When Captain Wentworth writes to Anne at the end of Persuasion, he says: “For you alone, I think and plan.” Anne stands at a window talking with another gentleman, “not very near,” and yet Wentworth can think of nothing but her and the distinct sound of her voice. We later read that Anne’s eyes “devoured” the words in his letter. In perhaps the most romantic scene in all of English literature, we see two people with their eyes and thoughts completely fixed on each other.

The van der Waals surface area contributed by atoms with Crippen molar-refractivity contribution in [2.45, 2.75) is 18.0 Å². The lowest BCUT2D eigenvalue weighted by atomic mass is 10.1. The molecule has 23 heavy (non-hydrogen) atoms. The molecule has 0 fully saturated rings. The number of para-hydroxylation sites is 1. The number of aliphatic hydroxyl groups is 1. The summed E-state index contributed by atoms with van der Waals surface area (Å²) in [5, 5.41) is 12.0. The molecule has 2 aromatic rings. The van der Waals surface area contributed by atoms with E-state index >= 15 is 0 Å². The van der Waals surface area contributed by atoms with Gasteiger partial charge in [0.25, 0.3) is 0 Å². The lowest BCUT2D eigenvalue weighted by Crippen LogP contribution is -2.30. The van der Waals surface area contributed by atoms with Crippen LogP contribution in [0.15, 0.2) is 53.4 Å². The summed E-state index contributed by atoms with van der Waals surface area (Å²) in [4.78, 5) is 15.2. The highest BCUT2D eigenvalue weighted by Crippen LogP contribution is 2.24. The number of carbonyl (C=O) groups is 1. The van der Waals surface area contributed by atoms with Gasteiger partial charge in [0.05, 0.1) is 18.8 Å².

Jane paints a similar picture of wholehearted devotion to God in this portion of her prayer: She prays for the “knowledge” of God’s continual presence to teach her to “fix [her] Thoughts” on him. Like anyone who has ever sat down to pray, Jane evidently understood how easy it is to become distracted. She desired, therefore, to pray with “Reverence & Devotion.” Jane’s words also suggest that she wanted God on the throne of her heart and at the center of her vision.
May the knowledge of this, teach us to fix our Thoughts on Thee, with Reverence & Devotion that we pray not in vain.
Is prayer ever difficult due to the distractions and busyness of daily life?